Lexington, VA • Monday, December 13, 2010
This fall the German Law Journal sponsored a series of interdisciplinary programs at Washington and Lee University School of Law aimed at exploring the connection between the economic and social devastation Germany faced after WWII and its constitutional commitment to the Sozialstaat – or principle of social justice.
The program concluded earlier this month in Washington D.C. at the Friedrich Ebert Foundation. Christian Bommarius directing editor of the Berliner Zeitung, author of the book The Basic Law: A Biography, and formerly the German Press Agency's reporter at the Federal Constitutional Court, delivered the keynote, followed by presentations from students and professors on their research findings.
As the economic downturn has pressured developed nations around the world to reign in government spending, W&L students and professors undertook this timely historical assessment of Germany's constitutional commitment to a "social welfare state." In a recent decision the German Constitutional Court reaffirmed its longstanding view that the social facet of the German polity consists of a "fundamental right to the guarantee of a subsistence minimum … ensur[ing] to each person in need of assistance the material prerequisites that are indispensable for his or her physical existence and for a minimum of participation in social, cultural and political life."
As a part of the program, students and professors conducted independent research, enhanced by a series of interdisciplinary lectures and a film series, to explore whether Germany's commitment to the "social welfare state" is merely an aspiration or truly a reality. Students presented their findings at the D.C. roundtable, and the best papers will be published in a special issue of the German Law Journal.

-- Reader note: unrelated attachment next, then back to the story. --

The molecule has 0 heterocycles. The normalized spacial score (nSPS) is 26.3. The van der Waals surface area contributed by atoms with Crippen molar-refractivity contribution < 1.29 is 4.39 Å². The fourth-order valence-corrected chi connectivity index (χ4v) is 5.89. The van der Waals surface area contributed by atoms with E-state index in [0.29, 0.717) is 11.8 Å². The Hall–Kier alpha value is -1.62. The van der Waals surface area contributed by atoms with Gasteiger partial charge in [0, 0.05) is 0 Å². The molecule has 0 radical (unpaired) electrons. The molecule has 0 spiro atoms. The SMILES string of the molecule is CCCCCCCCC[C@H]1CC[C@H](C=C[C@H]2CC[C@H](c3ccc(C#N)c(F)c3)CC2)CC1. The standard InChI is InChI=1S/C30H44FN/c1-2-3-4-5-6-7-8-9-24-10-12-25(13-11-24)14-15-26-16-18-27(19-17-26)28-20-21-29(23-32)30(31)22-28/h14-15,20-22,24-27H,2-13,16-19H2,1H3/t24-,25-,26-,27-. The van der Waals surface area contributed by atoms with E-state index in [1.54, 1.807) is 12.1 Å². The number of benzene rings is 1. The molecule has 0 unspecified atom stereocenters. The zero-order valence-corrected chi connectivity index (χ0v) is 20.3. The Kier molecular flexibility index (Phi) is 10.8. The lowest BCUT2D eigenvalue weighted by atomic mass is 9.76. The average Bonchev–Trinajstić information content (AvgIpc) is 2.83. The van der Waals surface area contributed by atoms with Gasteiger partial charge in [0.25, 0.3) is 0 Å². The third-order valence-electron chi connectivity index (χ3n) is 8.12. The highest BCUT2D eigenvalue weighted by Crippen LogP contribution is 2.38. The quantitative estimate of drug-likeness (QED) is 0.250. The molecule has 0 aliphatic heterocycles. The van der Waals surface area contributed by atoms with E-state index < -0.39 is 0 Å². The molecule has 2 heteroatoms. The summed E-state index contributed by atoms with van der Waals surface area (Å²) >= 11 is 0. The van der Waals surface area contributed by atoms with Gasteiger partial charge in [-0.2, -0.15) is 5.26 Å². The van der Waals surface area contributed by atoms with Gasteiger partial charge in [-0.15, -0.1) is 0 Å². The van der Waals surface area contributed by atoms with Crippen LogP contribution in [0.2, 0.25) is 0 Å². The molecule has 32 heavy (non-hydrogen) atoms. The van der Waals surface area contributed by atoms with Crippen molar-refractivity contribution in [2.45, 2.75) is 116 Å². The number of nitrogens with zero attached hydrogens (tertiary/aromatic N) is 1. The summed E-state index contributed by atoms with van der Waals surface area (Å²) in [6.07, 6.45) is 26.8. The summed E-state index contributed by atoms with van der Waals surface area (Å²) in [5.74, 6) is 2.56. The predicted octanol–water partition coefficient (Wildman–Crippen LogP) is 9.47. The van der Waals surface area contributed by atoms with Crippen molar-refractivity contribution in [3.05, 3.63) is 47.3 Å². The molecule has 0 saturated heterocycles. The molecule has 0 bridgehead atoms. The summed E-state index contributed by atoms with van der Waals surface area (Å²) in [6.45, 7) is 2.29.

Students involved in the program say they found this interdisciplinary immersion into law and history challenging, but gratifying.
"These presentations and lectures were quite effective in illustrating the various social, political, and economic problems that the Germans faced during the period," said Peter Choi '12L. "Over the course of twelve short weeks, we had all become mini-experts in the field."
"This interdisciplinary discourse about German culture and history has challenged students to consider the contextual foundation upon which law develops," added Katie Abplanalp '11L. "Although the program focused specifically on Germany, the process is one that will motivate students to similarly evaluate the context of laws wherever they choose to practice."
Law Students also gave credit to W&L law professor Russell Miller, co-editor of the German Law Journal, for helping bring together scholars from all backgrounds, including W&L undergraduate professors and students, and German journalists, authors, professors, and students, many of whom participated from abroad.
The German Law Journal is the leading English-language legal periodical to comment on developments in German, European and international jurisprudence. The Journal is the most widely cited peer-reviewed, online law review in the world. The Journal's treatment of comparative and international law attracts more than two million site visits from more than 50 countries each year.